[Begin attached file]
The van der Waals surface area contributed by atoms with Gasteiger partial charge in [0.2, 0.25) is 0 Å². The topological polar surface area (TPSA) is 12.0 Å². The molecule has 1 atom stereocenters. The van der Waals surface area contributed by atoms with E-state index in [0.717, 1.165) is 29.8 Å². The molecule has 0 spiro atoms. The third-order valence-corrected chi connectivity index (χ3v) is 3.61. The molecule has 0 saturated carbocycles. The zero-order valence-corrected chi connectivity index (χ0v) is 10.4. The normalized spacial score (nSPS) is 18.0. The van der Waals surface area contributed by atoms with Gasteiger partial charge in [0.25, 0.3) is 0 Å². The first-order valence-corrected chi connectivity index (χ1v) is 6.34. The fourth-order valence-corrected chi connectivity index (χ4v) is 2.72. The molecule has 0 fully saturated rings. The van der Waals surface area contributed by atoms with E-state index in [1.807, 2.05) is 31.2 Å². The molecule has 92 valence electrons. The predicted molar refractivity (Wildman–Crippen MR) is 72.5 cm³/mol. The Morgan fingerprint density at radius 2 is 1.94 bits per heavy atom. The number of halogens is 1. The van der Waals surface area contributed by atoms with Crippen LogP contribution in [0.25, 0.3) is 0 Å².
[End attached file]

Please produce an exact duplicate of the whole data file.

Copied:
The van der Waals surface area contributed by atoms with Gasteiger partial charge in [0.2, 0.25) is 0 Å². The topological polar surface area (TPSA) is 12.0 Å². The molecule has 1 atom stereocenters. The van der Waals surface area contributed by atoms with E-state index in [0.717, 1.165) is 29.8 Å². The molecule has 0 spiro atoms. The third-order valence-corrected chi connectivity index (χ3v) is 3.61. The molecule has 0 saturated carbocycles. The zero-order valence-corrected chi connectivity index (χ0v) is 10.4. The normalized spacial score (nSPS) is 18.0. The van der Waals surface area contributed by atoms with Gasteiger partial charge in [0.25, 0.3) is 0 Å². The first-order valence-corrected chi connectivity index (χ1v) is 6.34. The fourth-order valence-corrected chi connectivity index (χ4v) is 2.72. The molecule has 0 fully saturated rings. The van der Waals surface area contributed by atoms with E-state index in [1.807, 2.05) is 31.2 Å². The molecule has 92 valence electrons. The predicted molar refractivity (Wildman–Crippen MR) is 72.5 cm³/mol. The Morgan fingerprint density at radius 2 is 1.94 bits per heavy atom. The number of halogens is 1. The van der Waals surface area contributed by atoms with Crippen LogP contribution in [0.25, 0.3) is 0 Å².